Slow going, again, on Wall Street

Stocks drifted higher Monday in a fourth consecutive listless session. Traders waited for Alcoa to report its quarterly financial results so they could look for clues about the economy.

Alcoa stock leaped 3 percent, the best performer of the 30 stocks in the Dow Jones industrial average, after falling 2.1 percent Friday. Alcoa was to report its results after the market closed.

The company, which makes aluminum, is seen as an economic bellwether because so many industries use its products. At least one analyst expects Alcoa to lose money for the first time since the recession ended two and a half years ago.

The Dow was up 24 points, or 0.2 percent, at 12,384 just before 3:30 p.m. EST. The broader Standard & Poor’s 500 index was up two points at 1,2809. The Nasdaq was up five at 2,679.

U.S. stocks opened the year with big gains but have performed sleepily since then. The S&P rose 19 points Jan. 3, then rose or fell by less than four points each of the following three days.

Analysts think profit growth slowed for U.S. multinational companies from October through December because of weaker demand overseas. Europe is on the brink of recession, and China’s explosive economy is cooling.

Alcoa unofficially kicks off earnings season on Wall Street. Traders will watch other companies that report later for further signals about the health of the economy.

Quarterly profits for companies in the S&P 500 will probably only grow at half the rate of the previous three quarters, said Sam Stovall, chief equity strategist at S&P’s Capital IQ. They generate about half their revenue overseas, he said.

The U.S. is in a “half-speed recovery, and that probably isn’t enough to offset the weakness in Europe and Asia,” Stovall said.

Many analysts expect materials companies such as Alcoa to suffer as developing nations expand more slowly. Government-funded construction booms have driven up prices for metals and other basic products.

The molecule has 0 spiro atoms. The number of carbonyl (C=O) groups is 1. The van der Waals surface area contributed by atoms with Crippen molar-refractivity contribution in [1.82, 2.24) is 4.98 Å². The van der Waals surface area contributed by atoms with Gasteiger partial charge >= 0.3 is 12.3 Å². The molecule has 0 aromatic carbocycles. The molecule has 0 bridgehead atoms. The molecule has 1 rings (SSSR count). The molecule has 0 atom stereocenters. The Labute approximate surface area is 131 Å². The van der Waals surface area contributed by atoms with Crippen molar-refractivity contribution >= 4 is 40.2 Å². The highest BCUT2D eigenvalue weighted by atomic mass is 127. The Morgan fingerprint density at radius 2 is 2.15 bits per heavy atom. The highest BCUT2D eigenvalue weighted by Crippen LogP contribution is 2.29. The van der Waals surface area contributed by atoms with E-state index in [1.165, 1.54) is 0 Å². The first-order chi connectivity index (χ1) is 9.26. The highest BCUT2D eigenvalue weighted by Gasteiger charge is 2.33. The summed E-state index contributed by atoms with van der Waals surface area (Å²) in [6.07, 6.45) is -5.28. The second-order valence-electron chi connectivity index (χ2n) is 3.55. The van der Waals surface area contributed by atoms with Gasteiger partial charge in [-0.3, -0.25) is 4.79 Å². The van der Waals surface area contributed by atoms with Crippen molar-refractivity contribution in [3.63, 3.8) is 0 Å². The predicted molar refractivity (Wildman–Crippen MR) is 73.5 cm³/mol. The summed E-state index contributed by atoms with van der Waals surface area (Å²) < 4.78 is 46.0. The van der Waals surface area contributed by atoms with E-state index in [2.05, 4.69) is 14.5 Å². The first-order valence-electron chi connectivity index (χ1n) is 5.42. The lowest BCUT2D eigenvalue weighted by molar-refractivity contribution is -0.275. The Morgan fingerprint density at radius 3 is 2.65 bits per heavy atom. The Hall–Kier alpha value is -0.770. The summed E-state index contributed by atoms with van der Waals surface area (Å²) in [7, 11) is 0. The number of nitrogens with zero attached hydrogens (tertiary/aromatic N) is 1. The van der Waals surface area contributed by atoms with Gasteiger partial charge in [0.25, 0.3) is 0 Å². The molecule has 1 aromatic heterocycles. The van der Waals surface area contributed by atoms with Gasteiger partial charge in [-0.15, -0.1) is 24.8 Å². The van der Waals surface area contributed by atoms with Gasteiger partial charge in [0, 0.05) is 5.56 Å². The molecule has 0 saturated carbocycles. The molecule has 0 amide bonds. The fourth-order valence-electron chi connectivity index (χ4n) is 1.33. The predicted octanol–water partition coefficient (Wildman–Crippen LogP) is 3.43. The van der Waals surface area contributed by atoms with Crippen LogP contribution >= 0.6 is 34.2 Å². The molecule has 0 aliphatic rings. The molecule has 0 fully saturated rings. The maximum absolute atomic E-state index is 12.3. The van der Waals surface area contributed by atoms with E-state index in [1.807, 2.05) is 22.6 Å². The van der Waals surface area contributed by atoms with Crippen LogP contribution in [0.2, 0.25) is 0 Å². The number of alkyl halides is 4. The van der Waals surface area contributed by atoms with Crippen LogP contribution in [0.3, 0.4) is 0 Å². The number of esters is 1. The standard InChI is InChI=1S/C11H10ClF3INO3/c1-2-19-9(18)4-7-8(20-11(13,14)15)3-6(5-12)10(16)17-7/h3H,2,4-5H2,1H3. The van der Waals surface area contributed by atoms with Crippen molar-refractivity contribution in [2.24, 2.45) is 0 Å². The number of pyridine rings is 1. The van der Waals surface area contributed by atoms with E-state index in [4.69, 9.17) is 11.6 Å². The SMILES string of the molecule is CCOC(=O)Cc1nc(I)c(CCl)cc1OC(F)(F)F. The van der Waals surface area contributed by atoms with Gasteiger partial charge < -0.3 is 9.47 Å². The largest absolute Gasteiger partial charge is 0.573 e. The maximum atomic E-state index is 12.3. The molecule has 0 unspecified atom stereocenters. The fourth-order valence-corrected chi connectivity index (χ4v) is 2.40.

“China, India, Latin America ? that’s where those companies have been really driving sales in the last few quarters,” said John Butters, senior earnings analyst at FactSet, a provider of financial data.

He said investors should pay close attention to what companies say about their overseas sales for clues to their future performance.

Analysts with S&P Capital IQ took a brighter view. They said in a note to clients that rising prices for steel, gases and chemicals will help offset declining global demand.

Another reason to expect slower profit growth: The results for the last three months of 2011 will be compared with the last three months of 2010, which are not as easy to improve on as results from earlier in 2010.

In early 2010, the U.S. was just emerging from its deepest recession in decades. Changes in the economy since late 2010 have been less dramatic, so the comparisons are more challenging, Butters said.

European markets closed lower Monday. French and German leaders met to craft the regional fiscal treaty that they agreed to pursue last year. It was their first crisis summit of the year.

The treaty would strengthen oversight of spending by the 17 countries that use the euro. Excessive borrowing by nations such as Greece and Italy has hurt the European economy, including stronger nations such as Germany and France.

In other corporate news:

? Netflix Inc. stock rose $11.60, more than 13 percent, to $97.89. The company said it was expanding into Britain and Ireland. The stock is up 28 percent so far this year, best in the S&P 500. Netflix traded above $300 last summer, then plunged to $62 after it raised prices and tried to separate its online-streaming business from its DVD-by-mail business, resulting in a customer uproar.

? CareFusion Corp. plunged 8.3 percent, the most in the S&P 500. The company, which makes medical equipment, announced preliminary results that were weaker than analysts had expected.

? Inhibitex Inc., which makes medicine to treat hepatitis C, soared 141 percent after Bristol-Myers Squibb Co. said over the weekend that it would buy the company for $2.5 billion. Other developers of hepatitis C treatments followed the rally. Idenix Pharmaceuticals Inc. jumped 41.4 percent, and Achillion Pharmaceuticals Inc. added 21 percent.


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